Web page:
Let’s hear it for the girls! Our Charleston Allergy & Asthma team has been blessed with some fantastic board-certified providers who all go above and beyond in giving exceptional care for our patients. For more than 30 years, we’ve been providing relief from allergies and asthma to the people of the Lowcountry.
To celebrate the incredible women in our lives, we’re thrilled to introduce you to our three female providers and share their stories of how they came to lead the way for women in healthcare. Get to know our favorite female allergists below!
Dr. Meredith Moore
Did you want to be a doctor when you were a little girl?
“Yes, I had to have a surgery when I was young and afterward, had to stay in a big ward with no parents. A burn victim was next to me and they would change her dressings. She was so sad and would cry. One night, she was crying and hysterical. All the physicians and nurses had left her, no parents were there and I went over and sat with her and made her feel better. I knew that I wanted people to have a better experience.”
What is your favorite part about being a doctor?
“Hard to answer because there are so many things! It’s the relationships you develop with people. They have allowed you the privilege of sharing their lives with you. It’s an awesome privilege and an amazing experience that someone was able to open themselves up to you and then you help make their lives better.”
What’s it like to balance personal and work life as a doctor?
“Practicing medicine with passion takes a lot out of you, whether you are a man or a woman, mom or not. Universally, it’s difficult if you want to approach medicine as a calling. It’s a very rewarding but demanding profession, no matter who you are.”
Dr. Carolyn Word
Why did you become a doctor?
“Growing up, my grandfather was a general practitioner and when we visited him in his office, I loved seeing how he interacted with patients and how he was able to help them. It seemed like a great way to help people. I always loved math and science, so I did biomedical engineering for undergrad. In the process of that, I realized that though I loved science, I loved working with people more. It’s a great way for me to take my love of science and apply it to patient care, which led me to medicine. I loved my rotation in allergy/immunology and all the ways we can make a difference in our patients’ lives.”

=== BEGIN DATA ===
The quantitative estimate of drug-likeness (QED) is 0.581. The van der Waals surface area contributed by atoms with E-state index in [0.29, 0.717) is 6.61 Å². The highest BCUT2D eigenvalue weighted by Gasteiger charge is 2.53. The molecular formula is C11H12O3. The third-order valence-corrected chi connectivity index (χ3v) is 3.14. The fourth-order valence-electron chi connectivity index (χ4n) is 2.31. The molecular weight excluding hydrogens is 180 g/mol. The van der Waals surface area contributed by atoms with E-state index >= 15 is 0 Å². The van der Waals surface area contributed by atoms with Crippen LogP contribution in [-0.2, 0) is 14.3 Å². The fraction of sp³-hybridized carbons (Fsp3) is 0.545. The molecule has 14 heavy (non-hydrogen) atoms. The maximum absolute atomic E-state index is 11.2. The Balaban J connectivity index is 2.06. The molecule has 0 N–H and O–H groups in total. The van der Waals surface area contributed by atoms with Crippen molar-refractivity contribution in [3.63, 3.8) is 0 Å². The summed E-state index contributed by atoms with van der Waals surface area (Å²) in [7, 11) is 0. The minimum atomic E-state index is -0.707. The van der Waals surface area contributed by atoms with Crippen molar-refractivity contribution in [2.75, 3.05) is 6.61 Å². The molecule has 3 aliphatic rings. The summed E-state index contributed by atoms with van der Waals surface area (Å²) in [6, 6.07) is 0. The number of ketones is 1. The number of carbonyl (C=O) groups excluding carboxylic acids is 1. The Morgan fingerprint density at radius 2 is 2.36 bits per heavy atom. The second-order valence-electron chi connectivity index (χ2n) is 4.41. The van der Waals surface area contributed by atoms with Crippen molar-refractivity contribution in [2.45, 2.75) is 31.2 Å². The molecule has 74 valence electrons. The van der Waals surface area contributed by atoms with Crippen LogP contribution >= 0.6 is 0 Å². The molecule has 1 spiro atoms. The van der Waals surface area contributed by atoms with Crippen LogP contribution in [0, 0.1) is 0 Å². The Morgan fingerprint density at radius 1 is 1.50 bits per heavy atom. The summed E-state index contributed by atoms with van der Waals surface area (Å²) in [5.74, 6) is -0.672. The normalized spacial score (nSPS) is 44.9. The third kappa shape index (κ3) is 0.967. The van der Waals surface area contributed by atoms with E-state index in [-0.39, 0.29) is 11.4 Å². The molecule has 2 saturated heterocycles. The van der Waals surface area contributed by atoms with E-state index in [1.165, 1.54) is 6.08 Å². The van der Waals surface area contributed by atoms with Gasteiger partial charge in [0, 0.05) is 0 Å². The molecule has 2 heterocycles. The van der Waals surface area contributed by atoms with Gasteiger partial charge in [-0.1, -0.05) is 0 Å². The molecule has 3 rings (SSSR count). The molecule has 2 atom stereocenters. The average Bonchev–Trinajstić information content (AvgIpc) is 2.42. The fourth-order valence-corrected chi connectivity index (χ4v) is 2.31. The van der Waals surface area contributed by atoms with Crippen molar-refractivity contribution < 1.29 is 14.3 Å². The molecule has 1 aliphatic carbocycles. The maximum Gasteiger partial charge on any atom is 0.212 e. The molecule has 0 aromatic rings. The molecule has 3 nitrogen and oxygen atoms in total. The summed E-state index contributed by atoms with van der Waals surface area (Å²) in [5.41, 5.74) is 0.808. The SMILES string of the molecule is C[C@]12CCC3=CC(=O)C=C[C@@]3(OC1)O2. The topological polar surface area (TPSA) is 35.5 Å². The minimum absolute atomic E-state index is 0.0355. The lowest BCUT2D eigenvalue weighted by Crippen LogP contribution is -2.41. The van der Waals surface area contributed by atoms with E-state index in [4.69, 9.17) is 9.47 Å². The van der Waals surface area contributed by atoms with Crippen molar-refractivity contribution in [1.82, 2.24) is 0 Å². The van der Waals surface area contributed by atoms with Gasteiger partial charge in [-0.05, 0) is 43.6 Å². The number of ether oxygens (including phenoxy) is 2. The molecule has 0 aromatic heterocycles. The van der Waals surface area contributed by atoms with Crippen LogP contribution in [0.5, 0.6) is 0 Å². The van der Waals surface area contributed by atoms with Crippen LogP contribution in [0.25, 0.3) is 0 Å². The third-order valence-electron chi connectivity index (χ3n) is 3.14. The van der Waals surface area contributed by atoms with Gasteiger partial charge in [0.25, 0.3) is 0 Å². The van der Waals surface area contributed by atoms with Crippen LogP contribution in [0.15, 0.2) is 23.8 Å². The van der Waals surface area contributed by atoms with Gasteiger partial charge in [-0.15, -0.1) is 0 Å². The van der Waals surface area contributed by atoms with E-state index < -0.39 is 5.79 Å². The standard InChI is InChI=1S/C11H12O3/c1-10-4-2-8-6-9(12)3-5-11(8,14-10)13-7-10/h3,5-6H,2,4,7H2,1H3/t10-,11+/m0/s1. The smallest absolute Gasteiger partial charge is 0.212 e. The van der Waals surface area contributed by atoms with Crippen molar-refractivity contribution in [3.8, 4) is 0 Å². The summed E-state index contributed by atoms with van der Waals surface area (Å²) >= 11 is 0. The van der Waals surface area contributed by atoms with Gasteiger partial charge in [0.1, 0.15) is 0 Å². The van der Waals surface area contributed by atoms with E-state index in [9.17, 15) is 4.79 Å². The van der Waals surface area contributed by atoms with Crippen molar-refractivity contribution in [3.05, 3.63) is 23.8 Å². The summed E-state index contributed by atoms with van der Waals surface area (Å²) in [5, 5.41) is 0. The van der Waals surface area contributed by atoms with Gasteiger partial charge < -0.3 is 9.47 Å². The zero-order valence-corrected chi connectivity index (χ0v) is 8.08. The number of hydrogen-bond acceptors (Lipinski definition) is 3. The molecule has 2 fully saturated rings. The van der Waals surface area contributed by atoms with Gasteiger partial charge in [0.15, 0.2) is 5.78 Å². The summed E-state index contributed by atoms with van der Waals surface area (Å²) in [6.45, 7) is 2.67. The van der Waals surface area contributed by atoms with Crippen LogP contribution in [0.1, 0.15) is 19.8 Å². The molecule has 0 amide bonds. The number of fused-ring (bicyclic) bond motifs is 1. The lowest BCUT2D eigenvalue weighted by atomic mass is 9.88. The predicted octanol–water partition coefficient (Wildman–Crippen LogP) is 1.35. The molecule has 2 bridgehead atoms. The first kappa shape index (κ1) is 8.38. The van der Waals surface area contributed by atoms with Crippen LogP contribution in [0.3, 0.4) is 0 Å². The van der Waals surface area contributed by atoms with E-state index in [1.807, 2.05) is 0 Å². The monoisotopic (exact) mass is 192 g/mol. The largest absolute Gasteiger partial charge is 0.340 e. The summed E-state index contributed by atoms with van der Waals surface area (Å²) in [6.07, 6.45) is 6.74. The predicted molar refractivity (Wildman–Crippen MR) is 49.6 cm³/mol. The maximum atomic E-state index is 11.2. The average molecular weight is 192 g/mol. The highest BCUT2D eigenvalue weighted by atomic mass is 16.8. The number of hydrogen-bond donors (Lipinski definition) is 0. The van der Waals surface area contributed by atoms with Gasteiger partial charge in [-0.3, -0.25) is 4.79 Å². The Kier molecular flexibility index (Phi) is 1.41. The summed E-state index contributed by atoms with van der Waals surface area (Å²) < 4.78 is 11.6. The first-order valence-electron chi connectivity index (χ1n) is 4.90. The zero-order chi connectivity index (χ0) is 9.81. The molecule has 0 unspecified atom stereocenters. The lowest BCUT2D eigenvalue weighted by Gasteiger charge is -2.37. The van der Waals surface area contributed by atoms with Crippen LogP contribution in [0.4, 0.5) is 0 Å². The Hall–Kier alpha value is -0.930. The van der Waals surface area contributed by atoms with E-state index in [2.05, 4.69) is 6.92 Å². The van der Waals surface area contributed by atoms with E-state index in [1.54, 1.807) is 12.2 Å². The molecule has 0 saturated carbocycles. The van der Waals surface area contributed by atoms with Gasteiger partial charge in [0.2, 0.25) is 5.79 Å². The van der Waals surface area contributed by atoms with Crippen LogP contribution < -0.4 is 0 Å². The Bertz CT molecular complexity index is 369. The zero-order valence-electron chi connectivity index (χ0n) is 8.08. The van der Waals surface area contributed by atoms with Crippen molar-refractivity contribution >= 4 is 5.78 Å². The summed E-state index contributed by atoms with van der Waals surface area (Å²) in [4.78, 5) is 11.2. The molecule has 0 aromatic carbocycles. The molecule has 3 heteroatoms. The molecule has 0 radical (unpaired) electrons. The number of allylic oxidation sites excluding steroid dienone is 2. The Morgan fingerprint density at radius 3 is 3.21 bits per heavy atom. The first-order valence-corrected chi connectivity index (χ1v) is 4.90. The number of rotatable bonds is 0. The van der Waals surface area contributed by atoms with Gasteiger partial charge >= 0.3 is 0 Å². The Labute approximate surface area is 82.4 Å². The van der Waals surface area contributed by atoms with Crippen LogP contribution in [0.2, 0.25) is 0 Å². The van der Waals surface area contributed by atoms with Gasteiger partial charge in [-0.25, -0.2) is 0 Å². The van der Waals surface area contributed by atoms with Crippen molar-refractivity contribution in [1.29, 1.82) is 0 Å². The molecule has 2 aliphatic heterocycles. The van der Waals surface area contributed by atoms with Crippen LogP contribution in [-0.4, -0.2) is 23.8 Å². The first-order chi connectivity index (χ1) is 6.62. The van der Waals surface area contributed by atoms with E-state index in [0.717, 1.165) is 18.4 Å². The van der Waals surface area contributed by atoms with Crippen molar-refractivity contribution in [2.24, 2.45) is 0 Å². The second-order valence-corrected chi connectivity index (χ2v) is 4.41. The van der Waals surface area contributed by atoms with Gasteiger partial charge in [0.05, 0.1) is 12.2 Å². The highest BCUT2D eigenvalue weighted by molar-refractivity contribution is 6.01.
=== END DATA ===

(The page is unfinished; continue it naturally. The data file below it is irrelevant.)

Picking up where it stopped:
Have you overcome any obstacles as a female in the medical field?
“I think there certainly are stereotypes about women in medicine. There have been times when patients have thought I was a nurse because I was a woman or question my knowledge but more often, they have been grateful. When I was a medical student, I felt more pressure as a woman to work harder, push harder and prove myself to be accepted. I have never felt like that in my practice now and I’m grateful to work in such a wonderful practice.”
What’s your favorite part about your job?
“When I get to see a patient for a follow-up and hear that they are feeling so much better. When a patient has recently started allergy shots and has been coming in for frequent injections for a couple of months, then they share that after years of medicine, they had no idea how they could feel so much better; that’s the best part! Patients who have been struggling with a food allergy and who have passed their food challenge, then seeing their excitement. It’s a great thing to be a part of. And just getting to know my patients in general. We catch up about their lives beyond helping them find relief. We’re building relationships. It’s personal.”
Dr. Lindsey Stoltz Steadman
Why did you want to become a doctor?
“I was always interested in the sciences: biology, anatomy, physiology. On top of that, I enjoy interacting with people and going into a profession that was going to allow me to give back was important to me. I really enjoy teaching. I believe as a physician, my job is to educate our patients, our patients’ families and the community about our field.”
What’s it like to balance personal and work-life in the medical industry?
“My husband is a physician as well, so a major part of our relationship is that we’re very understanding of what the other person is going through. We bounce ideas off of each other and educate each other. There are a lot of sacrifices made when you decide you want to be a doctor and it doesn’t end after graduation of medical school, fellowship, etc. We understand that about each other. I understand when he needs to do a surgery in the middle of the night and he understands when I have to take a call over the weekend. Our training kept us a part in different cities and different states, but we understood what the other person was going through. We may have been a part, but we were together.”
What do you love most about your job?
“Critical thinking. I really enjoy the process of meeting a patient and getting to put the pieces of the puzzle together to help them. I’m grateful that I get to improve people’s quality of life. Nothing is more rewarding than hearing their success stories.”
Is there anything you want to add about being a doctor?
“You can know all the science but if you can’t explain it to your patient then it all goes out of the window. Rapport with your patients is equally as important as understanding the science. Patients need to feel comfortable with their doctor. At the end of the day, you just need to be good at what you do.”
We’re thankful for the incredible team of compassionate and talented providers that we have here at Charleston Allergy & Asthma! If you think you may be suffering from allergy symptoms or if you’re in need of a local board-certified allergist, schedule an appointment with our team today.